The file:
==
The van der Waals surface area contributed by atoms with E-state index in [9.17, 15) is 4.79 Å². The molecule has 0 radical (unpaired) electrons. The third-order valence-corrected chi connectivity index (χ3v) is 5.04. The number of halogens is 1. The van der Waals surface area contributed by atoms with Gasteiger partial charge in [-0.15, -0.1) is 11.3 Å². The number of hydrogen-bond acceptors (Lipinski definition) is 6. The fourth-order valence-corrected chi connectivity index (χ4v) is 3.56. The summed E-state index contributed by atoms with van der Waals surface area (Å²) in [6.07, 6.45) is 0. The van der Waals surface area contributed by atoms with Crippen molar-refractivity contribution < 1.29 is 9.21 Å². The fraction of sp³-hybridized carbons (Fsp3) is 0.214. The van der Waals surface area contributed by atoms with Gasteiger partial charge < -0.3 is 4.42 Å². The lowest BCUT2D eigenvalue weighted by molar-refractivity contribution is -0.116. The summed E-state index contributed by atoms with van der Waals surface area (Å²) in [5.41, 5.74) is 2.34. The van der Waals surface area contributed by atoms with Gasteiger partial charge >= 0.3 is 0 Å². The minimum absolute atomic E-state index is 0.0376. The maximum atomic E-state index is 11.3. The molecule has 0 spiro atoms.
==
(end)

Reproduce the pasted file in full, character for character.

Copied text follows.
The van der Waals surface area contributed by atoms with E-state index in [9.17, 15) is 4.79 Å². The molecule has 0 radical (unpaired) electrons. The third-order valence-corrected chi connectivity index (χ3v) is 5.04. The number of halogens is 1. The van der Waals surface area contributed by atoms with Gasteiger partial charge in [-0.15, -0.1) is 11.3 Å². The number of hydrogen-bond acceptors (Lipinski definition) is 6. The fourth-order valence-corrected chi connectivity index (χ4v) is 3.56. The summed E-state index contributed by atoms with van der Waals surface area (Å²) in [6.07, 6.45) is 0. The van der Waals surface area contributed by atoms with Crippen molar-refractivity contribution < 1.29 is 9.21 Å². The fraction of sp³-hybridized carbons (Fsp3) is 0.214. The van der Waals surface area contributed by atoms with Gasteiger partial charge < -0.3 is 4.42 Å². The lowest BCUT2D eigenvalue weighted by molar-refractivity contribution is -0.116. The summed E-state index contributed by atoms with van der Waals surface area (Å²) in [5.41, 5.74) is 2.34. The van der Waals surface area contributed by atoms with Gasteiger partial charge >= 0.3 is 0 Å². The minimum absolute atomic E-state index is 0.0376. The maximum atomic E-state index is 11.3. The molecule has 0 spiro atoms.